Nationals combine power and speed in rout of Dodgers

The Nationals score many of their runs via the home run. They lead the National League with 132 of them, and are on pace for 225 by season’s end, which would destroy the club’s previous record of 194 in 2014.

So the fact they hit four homers tonight during an 8-1 thumping of the Dodgers should not come as much of a surprise. This is what they do.

But here’s what they’re also trying to do on a more regular basis: Score runs not with power, but with speed. Just like they did during a three-run sixth inning in this game.

No baseballs left the yard during that frame, but a couple of players did find themselves flying around the bases.

First it was Bryce Harper, who earlier in the evening took a leisurely stroll after launching a 451-foot homer into the third deck, but now raced from first base to the plate to score on Wilson Ramos’ double.

Then it was Trea Turner legging out his second triple in as many nights, this one bringing Ramos home.

And then, after Danny Espinosa was hit by pitch, it was Turner bolting for the plate as part of a double steal that produced a roar from the crowd just as loud as the ones that greeted every home run. Including the manager.

“Hey, man, I’m used to speed,” Dusty Baker said. “I love speed. You heard me say that in spring training. Speed (kills). It does a lot of things. It creates a lot of mistakes. Myself, I signed on speed. I had fast cars and a lot of tickets. I love speed.”

Not that Baker doesn’t still dig the longball. He did, after all, play with Hank Aaron and manage Barry Bonds. So he wasn’t complaining about the four homers his team hit tonight, most notably Harper’s moonshot to a portion of Nationals Park that had never played a role in such a feat.

Harper-Swings-White-Sidebar.jpgWith his most powerful swing of the season to date, Harper sent Bud Norris’ 3-1 fastball in the bottom of the first down the right field line. It kept climbing and climbing until it landed halfway up the third deck in Sec. 236, some 451 feet away according to Major League Baseball’s Statcast system.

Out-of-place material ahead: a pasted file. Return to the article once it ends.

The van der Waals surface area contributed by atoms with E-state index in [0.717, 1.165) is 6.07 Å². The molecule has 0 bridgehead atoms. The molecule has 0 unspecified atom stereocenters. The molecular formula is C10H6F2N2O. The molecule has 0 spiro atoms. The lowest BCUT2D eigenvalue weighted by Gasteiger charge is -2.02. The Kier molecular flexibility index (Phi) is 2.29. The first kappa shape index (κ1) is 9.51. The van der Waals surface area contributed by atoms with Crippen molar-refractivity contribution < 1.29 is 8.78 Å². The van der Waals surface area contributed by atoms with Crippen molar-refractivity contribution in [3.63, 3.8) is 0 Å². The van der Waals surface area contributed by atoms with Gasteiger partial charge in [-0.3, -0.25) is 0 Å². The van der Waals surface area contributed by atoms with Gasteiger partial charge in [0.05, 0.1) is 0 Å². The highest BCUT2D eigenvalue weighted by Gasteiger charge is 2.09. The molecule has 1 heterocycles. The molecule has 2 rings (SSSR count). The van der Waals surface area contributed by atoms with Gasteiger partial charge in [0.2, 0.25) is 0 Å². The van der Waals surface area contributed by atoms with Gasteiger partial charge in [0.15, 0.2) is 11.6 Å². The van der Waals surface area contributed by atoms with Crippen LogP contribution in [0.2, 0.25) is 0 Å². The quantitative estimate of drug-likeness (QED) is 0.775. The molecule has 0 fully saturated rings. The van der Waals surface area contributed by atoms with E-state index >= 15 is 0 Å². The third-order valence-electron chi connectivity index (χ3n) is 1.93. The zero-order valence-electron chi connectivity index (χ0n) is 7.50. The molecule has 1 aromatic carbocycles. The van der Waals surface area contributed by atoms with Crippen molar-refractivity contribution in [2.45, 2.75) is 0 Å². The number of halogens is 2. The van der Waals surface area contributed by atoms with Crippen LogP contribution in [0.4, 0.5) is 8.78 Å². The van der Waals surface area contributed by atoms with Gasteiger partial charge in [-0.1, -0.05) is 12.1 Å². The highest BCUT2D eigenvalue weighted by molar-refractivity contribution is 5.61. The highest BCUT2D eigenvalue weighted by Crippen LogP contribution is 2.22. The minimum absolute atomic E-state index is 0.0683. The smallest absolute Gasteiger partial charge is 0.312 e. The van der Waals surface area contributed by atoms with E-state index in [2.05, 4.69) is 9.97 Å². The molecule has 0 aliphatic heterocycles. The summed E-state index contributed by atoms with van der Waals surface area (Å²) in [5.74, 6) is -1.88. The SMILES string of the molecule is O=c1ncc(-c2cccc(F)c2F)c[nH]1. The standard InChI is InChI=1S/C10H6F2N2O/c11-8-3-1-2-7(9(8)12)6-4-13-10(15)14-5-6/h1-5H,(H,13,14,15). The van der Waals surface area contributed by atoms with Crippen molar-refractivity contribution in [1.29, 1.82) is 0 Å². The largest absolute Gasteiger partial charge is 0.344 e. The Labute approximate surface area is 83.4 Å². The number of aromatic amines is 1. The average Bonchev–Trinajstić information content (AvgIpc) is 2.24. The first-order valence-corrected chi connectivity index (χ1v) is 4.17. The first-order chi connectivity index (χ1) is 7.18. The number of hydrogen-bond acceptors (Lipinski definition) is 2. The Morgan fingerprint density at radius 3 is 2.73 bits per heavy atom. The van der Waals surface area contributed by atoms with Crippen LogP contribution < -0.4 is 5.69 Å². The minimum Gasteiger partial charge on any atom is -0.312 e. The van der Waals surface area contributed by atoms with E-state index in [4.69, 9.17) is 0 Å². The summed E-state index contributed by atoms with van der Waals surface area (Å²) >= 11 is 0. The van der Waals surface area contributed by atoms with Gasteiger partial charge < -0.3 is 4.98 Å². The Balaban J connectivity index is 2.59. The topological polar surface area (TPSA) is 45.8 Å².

They’ll be changing the color of that seat from navy blue to bright red, just as they did with three other seats in that portion of the stadium for previous third deck homers (two by Harper, one by Adam LaRoche). Except this one will sit a good five rows up from the previous highest seat, evidence of the gargantuan nature of this particular blast.

“Just trying to impress the scouts,” Harper said with a smirk. “Trying to do everything possible to do that. Nah, just trying to go up there and have good at-bats, and I have been. Just trying to square some pitches up and not miss the ones that are over the plate. They gave me a pitch to handle tonight, and I did some damage on it. If I can keep doing that, we’ll be fine.”

The Nationals’ three other homers in this game weren’t nearly as jaw-dropping, though Ben Revere did connect for only the sixth time in his career. Anthony Rendon cleared the left field bullpen by a healthy margin and Jayson Werth cleared the fence to extend his streak of games reaching base to 24.

That, however, has been the Nationals’ typical path to offensive success in 2016. They would very much like to establish an ability to manufacture runs on a consistent basis, and tonight provided an example of how they might be able to pull that off.

Turner is a big part of the equation, because few in baseball possess the 22-year-old’s raw speed. It manifested itself the last two nights in triples, each time Turner’s top speed on the bases registering in excess of 22 mph.

It also manifested itself in his heady yet aggressive bolt for the plate during the sixth-inning double steal. The play wasn’t formally called by Baker, but third base coach Bob Henley did tell Turner to keep an eye on Luis Avilan and be ready to take off if the Dodgers lefty made a pickoff attempt to first base.

Avilan did just that, and Espinosa did the smart thing in getting himself into a rundown, giving Turner the opportunity to perfectly time his dash to the plate. He slid in ahead of the throw.

“As a shortstop, you know kind of when they’re going to throw the ball to the first baseman,” Turner. “You know how many looks they’re going to give you. He looked at me, and as soon as he turned his head back, I felt like that was my shot to go. And it worked out.”

It was only the third time a Nationals player has stolen home in the club’s 12 seasons in town, joining Ian Desmond (who did it in 2011) and Harper (who famously did it as a rookie against the Phillies’ Cole Hamels in 2012).

“That’s pretty unbelievable,” Harper said. “That shows a lot about how he is. He’s a team guy, a lot of fun to watch. I enjoy it.”

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